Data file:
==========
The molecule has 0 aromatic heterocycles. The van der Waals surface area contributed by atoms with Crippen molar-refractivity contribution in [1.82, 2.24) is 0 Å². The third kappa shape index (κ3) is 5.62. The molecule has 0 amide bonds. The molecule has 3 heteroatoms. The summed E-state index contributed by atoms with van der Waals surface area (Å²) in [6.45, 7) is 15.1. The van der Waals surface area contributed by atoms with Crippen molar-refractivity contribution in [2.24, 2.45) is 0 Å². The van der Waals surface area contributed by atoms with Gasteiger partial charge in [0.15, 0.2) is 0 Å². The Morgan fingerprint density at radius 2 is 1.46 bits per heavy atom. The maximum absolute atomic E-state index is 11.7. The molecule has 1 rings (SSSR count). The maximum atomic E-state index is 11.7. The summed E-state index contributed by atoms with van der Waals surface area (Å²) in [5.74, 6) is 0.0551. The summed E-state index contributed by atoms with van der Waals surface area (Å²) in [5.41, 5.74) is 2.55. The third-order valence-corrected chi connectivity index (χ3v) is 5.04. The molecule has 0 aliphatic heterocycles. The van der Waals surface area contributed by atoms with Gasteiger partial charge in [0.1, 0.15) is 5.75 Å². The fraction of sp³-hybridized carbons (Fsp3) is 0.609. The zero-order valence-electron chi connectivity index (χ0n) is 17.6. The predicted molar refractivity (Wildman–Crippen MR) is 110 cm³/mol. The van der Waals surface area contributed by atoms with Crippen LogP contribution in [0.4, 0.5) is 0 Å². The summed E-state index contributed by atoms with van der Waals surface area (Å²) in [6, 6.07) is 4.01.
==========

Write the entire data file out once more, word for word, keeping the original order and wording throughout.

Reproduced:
The molecule has 0 aromatic heterocycles. The van der Waals surface area contributed by atoms with Crippen molar-refractivity contribution in [1.82, 2.24) is 0 Å². The third kappa shape index (κ3) is 5.62. The molecule has 0 amide bonds. The molecule has 3 heteroatoms. The summed E-state index contributed by atoms with van der Waals surface area (Å²) in [6.45, 7) is 15.1. The van der Waals surface area contributed by atoms with Crippen molar-refractivity contribution in [2.24, 2.45) is 0 Å². The van der Waals surface area contributed by atoms with Gasteiger partial charge in [0.15, 0.2) is 0 Å². The Morgan fingerprint density at radius 2 is 1.46 bits per heavy atom. The maximum absolute atomic E-state index is 11.7. The molecule has 1 rings (SSSR count). The maximum atomic E-state index is 11.7. The summed E-state index contributed by atoms with van der Waals surface area (Å²) in [5.74, 6) is 0.0551. The summed E-state index contributed by atoms with van der Waals surface area (Å²) in [5.41, 5.74) is 2.55. The third-order valence-corrected chi connectivity index (χ3v) is 5.04. The molecule has 0 aliphatic heterocycles. The van der Waals surface area contributed by atoms with Gasteiger partial charge in [0.1, 0.15) is 5.75 Å². The fraction of sp³-hybridized carbons (Fsp3) is 0.609. The zero-order valence-electron chi connectivity index (χ0n) is 17.6. The predicted molar refractivity (Wildman–Crippen MR) is 110 cm³/mol. The van der Waals surface area contributed by atoms with Crippen LogP contribution in [0.4, 0.5) is 0 Å². The summed E-state index contributed by atoms with van der Waals surface area (Å²) in [6, 6.07) is 4.01.